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David Eckstein

Oct. 17, 2005
Oct. 17, 2005

Table of Contents
Oct. 17, 2005

SI Bonus Section: Golf Plus
Catching Up With
Air and Space
SI Players: Life on And off The Field
Pro Football
COLLEGE FOOTBALL MIDSEASON REPORT
BASEBALL PLAYOFFS
HOCKEY
COLLEGE BASKETBALL
College Basketball
Life of Reilly
Departments

David Eckstein

CARDINALS SHORTSTOP

As told to Albert Chen

On his role in the lineup
It's simple: Do anything to get on base because the guys behind me will drive me in.

This is an article from the Oct. 17, 2005 issue Original Layout

On moving to St. Louis from L.A., where he was an Angel last year
I'm laid-back, not always going 100 mph like most people in L.A. I fit in better in the Midwest. The atmosphere here is slower paced, the traffic is easier to handle. People here are more sincere, and they actually hold the door open for you!

On being doubted because of his small stature--5'7", 165 pounds
They never say it to your face, but I've heard whispers all my life. I never listen. In this profession once you start listening to [naysayers], you fail.

On driving a 1999 Nissan Maxima
I've had it since 2000, when I was in the minors. There are more than 86,000 miles on it, and it runs great! I don't care when it gets dirty. They're building a ballpark next to Busch Stadium, so there's a ton of dust and dirt in the area, and while the other guys complain about getting their expensive cars dirtied up, I laugh. But I still get stopped pulling into the ballpark--no one thinks a baseball player would drive a dirty old car like this.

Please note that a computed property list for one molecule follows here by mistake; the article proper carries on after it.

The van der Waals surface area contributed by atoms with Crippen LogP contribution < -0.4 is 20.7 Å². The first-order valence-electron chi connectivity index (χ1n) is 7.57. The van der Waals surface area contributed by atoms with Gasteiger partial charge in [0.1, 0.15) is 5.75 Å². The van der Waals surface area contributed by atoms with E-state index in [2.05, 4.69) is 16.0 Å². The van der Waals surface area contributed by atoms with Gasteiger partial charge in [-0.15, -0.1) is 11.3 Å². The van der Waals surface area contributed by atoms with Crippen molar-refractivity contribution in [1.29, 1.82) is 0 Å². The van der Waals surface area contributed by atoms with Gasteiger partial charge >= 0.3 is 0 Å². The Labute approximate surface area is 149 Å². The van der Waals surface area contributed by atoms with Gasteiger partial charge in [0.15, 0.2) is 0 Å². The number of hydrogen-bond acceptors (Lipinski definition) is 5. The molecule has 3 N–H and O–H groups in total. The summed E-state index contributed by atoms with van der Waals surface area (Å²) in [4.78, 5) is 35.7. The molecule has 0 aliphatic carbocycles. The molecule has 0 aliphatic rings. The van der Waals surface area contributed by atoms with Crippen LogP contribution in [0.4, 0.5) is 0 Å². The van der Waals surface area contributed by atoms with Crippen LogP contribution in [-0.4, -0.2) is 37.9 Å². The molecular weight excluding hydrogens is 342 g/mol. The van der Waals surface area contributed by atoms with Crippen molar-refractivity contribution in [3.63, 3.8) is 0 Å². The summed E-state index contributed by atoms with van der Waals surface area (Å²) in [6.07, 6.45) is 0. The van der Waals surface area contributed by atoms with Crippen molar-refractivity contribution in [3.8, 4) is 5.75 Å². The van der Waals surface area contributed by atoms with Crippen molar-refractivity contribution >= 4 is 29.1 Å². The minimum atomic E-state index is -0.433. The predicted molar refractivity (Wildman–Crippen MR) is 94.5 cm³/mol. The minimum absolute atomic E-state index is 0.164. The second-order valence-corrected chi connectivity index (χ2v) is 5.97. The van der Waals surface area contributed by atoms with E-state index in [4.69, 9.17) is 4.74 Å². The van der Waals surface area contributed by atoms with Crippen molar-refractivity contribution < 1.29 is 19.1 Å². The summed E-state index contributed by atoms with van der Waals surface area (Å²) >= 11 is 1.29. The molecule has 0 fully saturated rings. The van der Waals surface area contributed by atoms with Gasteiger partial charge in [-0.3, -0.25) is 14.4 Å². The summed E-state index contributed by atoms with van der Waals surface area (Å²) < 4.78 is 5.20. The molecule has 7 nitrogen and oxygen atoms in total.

On living with his parents in the off-season
I go back to Sanford, Florida. It's convenient. My brother Rick is a coach with the Nationals [Class A affiliate], and I work with him during the winters. It's easy for us to meet up in Florida. They just moved into a new house that I bought for them. Until last year I stayed in the same room I've had since sophomore year in high school.

On his trip to the All-Star Game in Detroit
I was on my way to catch the red-eye to the game, and I called my dad [Whitey] like I do every night. He said, 'I can't breathe. Here's your mom.' I told my mom [Pat] to call 911 and hung up. As I was boarding the plane, I heard my dad was in the hospital and stabilized. He is on dialysis, and it happened because his lungs were flooded. He had a kidney transplant in August. That night in July was so worrisome, it was hard for me to go to Detroit, but I've had strict orders from my dad since I started playing: If anything ever happens, you do not miss a game. He would say, 'I know you love me. I know how you feel. But you have a job to do.'

On one of his brothers and both sisters undergoing kidney transplants in the early 1990s (David and Rick were the only Eckstein children who didn't inherit Whitey's kidney disease)

I saw what they went through and learned that I never have a reason to complain about anything. I'll have a bad day, but I never complain. When you go through that, you don't take anything for granted. --As told to Albert Chen

ECKSTEIN, 30, HAD FIVE HITS AND HIS FIRST POSTSEASON HOMER IN THE CARDS' SWEEP OF SAN DIEGO.

PHOTOPHOTOGRAPH BY DAVID E. KLUTHO